<r9ns@xxxxxxxxxxx> wrote in message
> George Dishman wrote:
>> <r9ns@xxxxxxxxxxx> wrote in message
>> > George Dishman wrote:
>> >> <r9ns@xxxxxxxxxxx> wrote in message
>> >> news:1122480591.355015.270830@xxxxxxxxxxxxxxxxxxxxxxxxxxxxxxx
>> >> >
>> >> >
>> >> The Sandsbury experiment has been proved valid. see
>> >> > http://mysite.verizon.net/r9ns/Pockells1.doc
>> I asked at the time but you said you hadn't
>> recorded it.
> What exactly is, 'it'?
You would need to check my emails at the
time. As I said I don't intend to rehash
>> > On the contrary. The Pioneer 10 anomalous acceleration
>> > to the sun data implies that the anomaly is large enough so that all
>> > of the planets would long ago have fallen into the sun-
>> I agree, the anomaly is more likely to have
>> a mundane explanantion.
> The explanation is far from mundane. The explanation is that the
> trajectory based on many hours of light speed display is false and much
> moreso than Anderson's paper concludes. The random sample of data I
> analysed showed that the predicted values grew further and further away
> from the actual received values.
The larger error you saw over the short contact
period was not continued, if you analysed more
days, you would have found it was a discrepancy
in the amplitude of the diurnal. I got the same
result but tracked it down to your use of the
non-relativistic Doppler equation.
> This growing disparity implied that
> the acceleration of the craft to the sun was much larger than Anderson
Ii was so large, if the amount you found had been
continued, the craft would not have rendezvoused
with the planets!
> Clearly there is something wrong with the speed of light delay
> assumption; otherwise this data and this assumption show that all of
> the planets would have fallen into the sun long ago.
Clearly there was something wrong with your
analysis. I have explained what it is to you
>> Possibly but you need a correction that gives
>> a linear error while your gives a phase error
>> on the diurnal term.
> Put in any correction you want which will save the conventional
> speed of light delay assumption but there is no independently
> justifiable reason to do it.
No, to explain the error _you_ found, _you_ needed
a correction which was not linear.
>> > The data you used is not accessible to anyone but you.
>> ... and Anderson and Markwardt.
>> If your code can't read the data when everyone
>> else can, that's your problem.
> No it is your problem that no one else except the three of you
> with a larger Government computer
I have no access to government computers since I
work for a private company, and I did all my work
at home on a low-end Dell desktop.
> has access to the evidence for your
> increasingly transparent nonsense.
It is your problem, I even gave you the code. If you
cannot read a binary value from a file when everyone
else can - AND the method is published - AND I gave
you the code to do it, it is your incompetence.
>> I even sent you
>> a copy of the data in Excel including my code
>> used to read the files as a macro.
> This was a selection of data supposedly obtained from the raw data
It was also the code to read it so all you had to do
was type in the directory where you had your own files
and press the import button.
> and did not explain why I could read all of
> the other raw data files on the web with my C+ program except the file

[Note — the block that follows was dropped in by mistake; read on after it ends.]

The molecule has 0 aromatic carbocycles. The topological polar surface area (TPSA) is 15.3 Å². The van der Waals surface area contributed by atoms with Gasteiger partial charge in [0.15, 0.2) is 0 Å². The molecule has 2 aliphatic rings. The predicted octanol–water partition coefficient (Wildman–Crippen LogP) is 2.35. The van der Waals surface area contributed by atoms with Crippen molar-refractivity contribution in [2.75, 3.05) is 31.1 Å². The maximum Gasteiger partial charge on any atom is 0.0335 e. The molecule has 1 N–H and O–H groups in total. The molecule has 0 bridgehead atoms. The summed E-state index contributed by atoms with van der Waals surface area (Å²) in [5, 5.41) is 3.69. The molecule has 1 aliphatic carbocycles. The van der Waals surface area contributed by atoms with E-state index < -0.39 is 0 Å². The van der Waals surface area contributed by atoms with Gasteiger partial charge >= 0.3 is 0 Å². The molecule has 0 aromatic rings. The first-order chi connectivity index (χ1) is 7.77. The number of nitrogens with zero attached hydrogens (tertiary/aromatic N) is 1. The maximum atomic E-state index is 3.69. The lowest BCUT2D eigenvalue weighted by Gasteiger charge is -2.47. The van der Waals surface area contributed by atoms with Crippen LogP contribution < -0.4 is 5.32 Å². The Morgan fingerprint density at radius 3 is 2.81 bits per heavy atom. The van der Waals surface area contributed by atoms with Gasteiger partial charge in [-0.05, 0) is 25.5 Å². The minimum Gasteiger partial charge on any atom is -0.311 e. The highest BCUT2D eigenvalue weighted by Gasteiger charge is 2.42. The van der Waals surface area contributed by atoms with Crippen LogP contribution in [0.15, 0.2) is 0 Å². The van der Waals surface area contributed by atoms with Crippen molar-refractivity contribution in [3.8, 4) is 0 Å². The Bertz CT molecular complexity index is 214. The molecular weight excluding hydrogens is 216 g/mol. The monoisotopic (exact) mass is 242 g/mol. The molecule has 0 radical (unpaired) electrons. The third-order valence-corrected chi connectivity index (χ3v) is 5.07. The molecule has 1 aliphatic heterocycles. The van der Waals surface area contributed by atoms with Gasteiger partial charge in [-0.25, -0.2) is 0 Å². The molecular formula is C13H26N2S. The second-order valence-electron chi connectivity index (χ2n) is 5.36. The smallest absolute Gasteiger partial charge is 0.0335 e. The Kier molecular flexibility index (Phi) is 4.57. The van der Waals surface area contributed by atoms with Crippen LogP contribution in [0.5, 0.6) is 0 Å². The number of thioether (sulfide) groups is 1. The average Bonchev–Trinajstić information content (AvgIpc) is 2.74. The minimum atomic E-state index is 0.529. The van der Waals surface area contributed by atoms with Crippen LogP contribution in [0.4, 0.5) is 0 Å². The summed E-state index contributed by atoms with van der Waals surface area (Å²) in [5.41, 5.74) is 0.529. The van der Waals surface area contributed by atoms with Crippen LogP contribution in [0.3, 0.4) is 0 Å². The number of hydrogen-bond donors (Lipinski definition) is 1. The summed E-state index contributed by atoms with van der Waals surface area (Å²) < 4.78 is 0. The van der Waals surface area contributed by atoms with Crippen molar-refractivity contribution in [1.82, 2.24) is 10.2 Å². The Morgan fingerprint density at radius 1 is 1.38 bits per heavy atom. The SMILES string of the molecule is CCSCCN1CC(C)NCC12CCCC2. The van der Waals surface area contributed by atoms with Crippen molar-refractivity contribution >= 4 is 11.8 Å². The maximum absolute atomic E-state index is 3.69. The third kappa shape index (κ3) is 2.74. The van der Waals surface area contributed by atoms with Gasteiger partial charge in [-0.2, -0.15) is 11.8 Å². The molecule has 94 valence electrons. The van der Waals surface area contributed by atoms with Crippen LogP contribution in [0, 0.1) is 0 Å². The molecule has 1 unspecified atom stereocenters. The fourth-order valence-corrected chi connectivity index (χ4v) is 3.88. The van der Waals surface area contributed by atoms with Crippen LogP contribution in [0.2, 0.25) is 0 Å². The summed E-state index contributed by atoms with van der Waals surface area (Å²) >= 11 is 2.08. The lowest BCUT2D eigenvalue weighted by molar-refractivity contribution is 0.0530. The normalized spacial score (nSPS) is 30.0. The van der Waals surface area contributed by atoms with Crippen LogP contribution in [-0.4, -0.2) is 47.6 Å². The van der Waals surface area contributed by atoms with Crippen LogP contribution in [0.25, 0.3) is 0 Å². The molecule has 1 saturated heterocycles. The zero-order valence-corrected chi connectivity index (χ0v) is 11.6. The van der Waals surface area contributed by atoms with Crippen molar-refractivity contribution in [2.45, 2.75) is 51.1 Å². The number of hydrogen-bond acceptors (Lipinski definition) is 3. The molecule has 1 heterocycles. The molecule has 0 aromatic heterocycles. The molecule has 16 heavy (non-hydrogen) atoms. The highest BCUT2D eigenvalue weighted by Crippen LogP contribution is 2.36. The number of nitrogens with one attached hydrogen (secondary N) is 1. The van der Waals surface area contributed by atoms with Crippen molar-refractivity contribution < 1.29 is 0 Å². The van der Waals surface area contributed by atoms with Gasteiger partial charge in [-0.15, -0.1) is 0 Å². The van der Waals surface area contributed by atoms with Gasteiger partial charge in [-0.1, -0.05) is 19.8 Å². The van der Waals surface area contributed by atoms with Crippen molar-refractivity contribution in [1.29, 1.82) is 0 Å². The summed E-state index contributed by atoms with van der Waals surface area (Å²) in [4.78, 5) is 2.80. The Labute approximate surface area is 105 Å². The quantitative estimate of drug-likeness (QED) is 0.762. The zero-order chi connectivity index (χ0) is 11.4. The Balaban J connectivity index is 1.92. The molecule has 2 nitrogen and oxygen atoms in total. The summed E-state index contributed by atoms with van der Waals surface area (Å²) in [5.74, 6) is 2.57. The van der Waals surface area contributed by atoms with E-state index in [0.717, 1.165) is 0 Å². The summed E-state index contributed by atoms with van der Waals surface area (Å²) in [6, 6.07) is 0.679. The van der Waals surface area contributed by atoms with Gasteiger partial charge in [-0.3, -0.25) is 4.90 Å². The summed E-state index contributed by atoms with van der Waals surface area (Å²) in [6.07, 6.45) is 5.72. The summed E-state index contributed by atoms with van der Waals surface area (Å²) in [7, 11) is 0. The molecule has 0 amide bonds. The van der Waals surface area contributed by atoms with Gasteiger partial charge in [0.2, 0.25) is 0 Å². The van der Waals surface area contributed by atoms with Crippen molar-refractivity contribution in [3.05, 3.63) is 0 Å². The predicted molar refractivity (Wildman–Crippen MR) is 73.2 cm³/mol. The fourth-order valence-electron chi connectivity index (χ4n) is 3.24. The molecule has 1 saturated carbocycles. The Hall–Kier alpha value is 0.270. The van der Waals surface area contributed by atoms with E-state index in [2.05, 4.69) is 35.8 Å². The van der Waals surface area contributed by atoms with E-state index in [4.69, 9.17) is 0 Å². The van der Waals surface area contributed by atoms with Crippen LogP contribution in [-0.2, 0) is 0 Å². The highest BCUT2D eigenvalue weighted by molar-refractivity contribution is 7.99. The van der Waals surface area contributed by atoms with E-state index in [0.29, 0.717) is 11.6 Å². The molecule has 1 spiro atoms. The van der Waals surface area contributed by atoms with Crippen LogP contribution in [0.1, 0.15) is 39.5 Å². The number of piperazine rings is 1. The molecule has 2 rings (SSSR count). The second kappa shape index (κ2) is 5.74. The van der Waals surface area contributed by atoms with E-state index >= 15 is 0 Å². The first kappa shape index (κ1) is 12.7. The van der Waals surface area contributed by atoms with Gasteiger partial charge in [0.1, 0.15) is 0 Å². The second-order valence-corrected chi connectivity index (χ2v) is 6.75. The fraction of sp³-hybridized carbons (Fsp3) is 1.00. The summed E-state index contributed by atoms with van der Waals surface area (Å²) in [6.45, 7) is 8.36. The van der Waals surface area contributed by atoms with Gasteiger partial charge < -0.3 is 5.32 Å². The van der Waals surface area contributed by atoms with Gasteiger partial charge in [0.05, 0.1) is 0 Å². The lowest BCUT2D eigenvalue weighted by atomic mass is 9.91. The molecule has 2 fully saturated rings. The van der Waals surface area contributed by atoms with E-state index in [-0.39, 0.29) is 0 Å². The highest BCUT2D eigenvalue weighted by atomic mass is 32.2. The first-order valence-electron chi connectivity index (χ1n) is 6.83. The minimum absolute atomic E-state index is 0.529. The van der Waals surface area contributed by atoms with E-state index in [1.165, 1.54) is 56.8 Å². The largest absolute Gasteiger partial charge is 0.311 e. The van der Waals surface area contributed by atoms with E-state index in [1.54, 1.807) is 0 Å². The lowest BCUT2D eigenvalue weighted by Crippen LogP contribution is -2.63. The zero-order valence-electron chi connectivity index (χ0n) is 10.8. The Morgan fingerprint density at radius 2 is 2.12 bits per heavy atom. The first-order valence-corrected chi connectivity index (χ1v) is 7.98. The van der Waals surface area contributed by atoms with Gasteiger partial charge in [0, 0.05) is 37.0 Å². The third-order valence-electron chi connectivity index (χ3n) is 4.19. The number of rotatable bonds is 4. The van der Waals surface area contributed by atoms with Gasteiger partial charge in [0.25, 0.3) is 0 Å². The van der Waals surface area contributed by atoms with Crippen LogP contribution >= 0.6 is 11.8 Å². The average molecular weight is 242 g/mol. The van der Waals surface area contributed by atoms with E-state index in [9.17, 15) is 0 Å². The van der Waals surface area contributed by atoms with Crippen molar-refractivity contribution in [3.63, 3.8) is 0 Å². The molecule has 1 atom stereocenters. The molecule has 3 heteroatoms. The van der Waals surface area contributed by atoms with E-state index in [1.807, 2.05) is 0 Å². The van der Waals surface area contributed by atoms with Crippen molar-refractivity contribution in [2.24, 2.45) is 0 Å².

> that you made your selection from.
I didn't make the selection, you did. A long time
ago we talked about the situation when the delay
was supposed to be 12 hours. It lay in that file.
>> You could
>> have used that and stepped through to make sure
>> there was no trickery but you prefer to have an
> Sorry your steps were just more phony data.
Sorry, there was no data in the code to be
phony, only an example of the output.
>> > Also your implicit assumptions are not valid; namely, that the
>> > successive earth sites are effectively on the equator and that the tilt
>> > of the earth's rotation axis with respect to the equatorial plane is
>> > effectively zero and that the earth's orbital motion is effectively
>> > zero
>> I made no such assumption,
> You did in effect
No, it is a simple fact that a change of
amplitude of a sine wave does not alter
the time of the zero-crossing.
> and then tried to show that the differences
> between the conclusions based on these assumptions and the true
> conditions were minimal and that the craft is effectively moving in the
> equatorial plane.
The craft is not in that plane, it is close
to the ecliptic and it makes no difference
> You mean your phony data and phony assumptions
No, I mean the results that you could get and
check for yourself if you weren't incapable of
reading a simple binary file.
>>showed you had a discrepancy of
>> about 26 degrees (IIRC) in the location
>> of the craft measured from two sites on
>> the same day with a worst case systematic
>> error of less than 1 degree.
> That ruled
>> your model out.
> Your transparently phony argument is ruled out.
Your incompetence is clear, _anyone_ can
confirm the results of the test.
> But the point of this post is to point out that all of the standard
> reasons that people believe in the speed of light being valid for
> distances more than a second away,to point out that these reasons are
> all subject to other interpretations.
You cannot explain the Pioneer result, instead
you have been reduced to trying to discredit
the test with nothing more than what amounts to
personal insults. You cannot read the publicly
available data. When given code that reads it,
you refuse to step through it to confirm it has
no way to introduce any error or to make use of
it yourself or even to just look at it to see if
you can find why your own code doesn't work. You
are just sticking your head in the sand, and the
only reason for that is that you already know I
have eliminated every objection you raised to the
test. Tough luck Ralph, you have been exposed.